A secondary low wrapping around the back-end of this upper feature will likely bring a band of clouds and showers…moving through from west to east late tonight into Sunday. Very cool conditions, by May standards, are expected to fill in on the northwesterly flow late tonight through Monday. The latest guidance drops dew points into the upper 50s, and daytime high temperatures will likely remain in the upper 70s, which is highly unusual for early May.

Looking Further Ahead: As the upper level low fills and lifts off to the northeast Tuesday and Wednesday, it will leave a weak area of low pressure north of the state. This will produce generally weak west to northwest winds over the islands and will likely lead to somewhat dry conditions. There is no real sign of trade winds until Thursday. A well defined ridge of high pressure west of the state builds across the island chain next weekend…keeping weather pleasantly quiet.

Here’s a near real-time Wind Profile of the Pacific Ocean – along with a Closer View of the islands / Here’s the latest Weather Map

Marine Environmental Conditions: An unseasonably strong cold front will move down the island chain this weekend, bringing a period of unsettled weather, including the potential for thunderstorms, heavy showers and gusty winds. In addition, sustained southwest to northwest winds may briefly reach Small Craft Advisory criteria in some areas.

The gradient between a ridge of high pressure northeast of the Big Island and the approaching front will support increasing south to southwest kona winds in areas southeast of the front, with a shift to gusty northwest to northerly winds in the wake of the front. These northwest winds are expected to diminish Sunday and Sunday night. The front is expected to move quickly down the island chain, reaching Kauai first, then Oahu and Maui County…and then the Big Island tonight into Sunday. After the front moves east of the area, a weak surface low is expected to be northeast of the islands Monday. This will support light to moderate northwest winds that will weaken and become variable Tuesday and Wednesday as the low weakens to a trough.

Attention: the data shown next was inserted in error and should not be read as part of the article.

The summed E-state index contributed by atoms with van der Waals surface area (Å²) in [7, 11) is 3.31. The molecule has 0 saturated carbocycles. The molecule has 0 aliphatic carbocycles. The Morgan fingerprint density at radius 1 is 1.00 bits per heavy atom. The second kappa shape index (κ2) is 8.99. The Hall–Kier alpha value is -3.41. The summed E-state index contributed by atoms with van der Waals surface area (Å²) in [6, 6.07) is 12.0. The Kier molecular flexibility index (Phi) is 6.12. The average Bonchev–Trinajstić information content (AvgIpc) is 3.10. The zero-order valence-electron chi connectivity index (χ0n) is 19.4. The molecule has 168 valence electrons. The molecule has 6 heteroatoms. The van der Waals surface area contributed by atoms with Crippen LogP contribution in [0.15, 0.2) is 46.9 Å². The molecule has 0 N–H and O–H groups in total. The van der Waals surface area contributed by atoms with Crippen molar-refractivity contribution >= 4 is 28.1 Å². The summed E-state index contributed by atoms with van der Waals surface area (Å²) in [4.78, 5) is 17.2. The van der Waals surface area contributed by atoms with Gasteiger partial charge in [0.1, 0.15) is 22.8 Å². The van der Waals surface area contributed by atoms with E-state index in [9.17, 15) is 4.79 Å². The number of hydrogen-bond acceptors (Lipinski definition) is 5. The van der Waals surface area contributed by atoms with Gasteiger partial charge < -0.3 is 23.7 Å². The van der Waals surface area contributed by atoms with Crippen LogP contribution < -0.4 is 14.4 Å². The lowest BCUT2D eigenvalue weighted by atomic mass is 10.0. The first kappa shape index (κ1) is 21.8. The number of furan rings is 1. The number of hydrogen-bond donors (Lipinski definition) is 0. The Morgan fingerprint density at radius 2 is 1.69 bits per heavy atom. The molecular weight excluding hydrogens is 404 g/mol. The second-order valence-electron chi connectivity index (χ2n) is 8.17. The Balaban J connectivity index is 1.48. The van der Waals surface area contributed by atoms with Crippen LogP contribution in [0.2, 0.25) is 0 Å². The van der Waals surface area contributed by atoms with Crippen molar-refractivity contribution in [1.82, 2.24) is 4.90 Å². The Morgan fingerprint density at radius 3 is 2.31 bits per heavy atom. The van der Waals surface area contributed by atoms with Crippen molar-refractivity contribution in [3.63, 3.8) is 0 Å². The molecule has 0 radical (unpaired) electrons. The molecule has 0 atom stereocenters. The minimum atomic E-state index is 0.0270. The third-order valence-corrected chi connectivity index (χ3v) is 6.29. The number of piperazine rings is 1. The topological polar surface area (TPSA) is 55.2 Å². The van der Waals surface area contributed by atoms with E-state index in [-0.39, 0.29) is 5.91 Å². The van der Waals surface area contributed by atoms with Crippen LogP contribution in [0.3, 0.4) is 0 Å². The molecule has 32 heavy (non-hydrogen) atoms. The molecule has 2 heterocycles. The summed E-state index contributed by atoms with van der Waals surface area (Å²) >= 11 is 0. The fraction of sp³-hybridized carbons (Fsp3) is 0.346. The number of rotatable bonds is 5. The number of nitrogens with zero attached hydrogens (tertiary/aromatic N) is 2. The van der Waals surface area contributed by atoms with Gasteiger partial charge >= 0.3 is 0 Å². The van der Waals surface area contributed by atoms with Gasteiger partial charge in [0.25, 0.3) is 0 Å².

The current small northwest swell is expected to persist. A surface low accompanying the front will send a moderate sized northwest swell toward the islands tonight through Monday, with surf expected to remain below advisory levels as the swell peaks Sunday night. A small northwest swell is possible around the middle of next week, as is a small northeast swell. Relatively small southwest swells will arrive in the islands through the middle of next week, supporting small surf along exposed leeward shores.

World-wide Tropical Cyclone Activity


Here’s the latest Pacific Disaster Center (PDC) Weather Wall Presentation covering the western Pacific Ocean, the Indian Ocean, and the Arabian Sea, including a tropical disturbance being referred to as Invest 90W

>>> Atlantic Ocean: The 2019 hurricane season begins June 1, 2019

Here’s a satellite image of the Atlantic

>>> Gulf of Mexico: The 2019 hurricane season begins June 1, 2019

>>> Caribbean Sea: The 2019 hurricane season begins June 1, 2019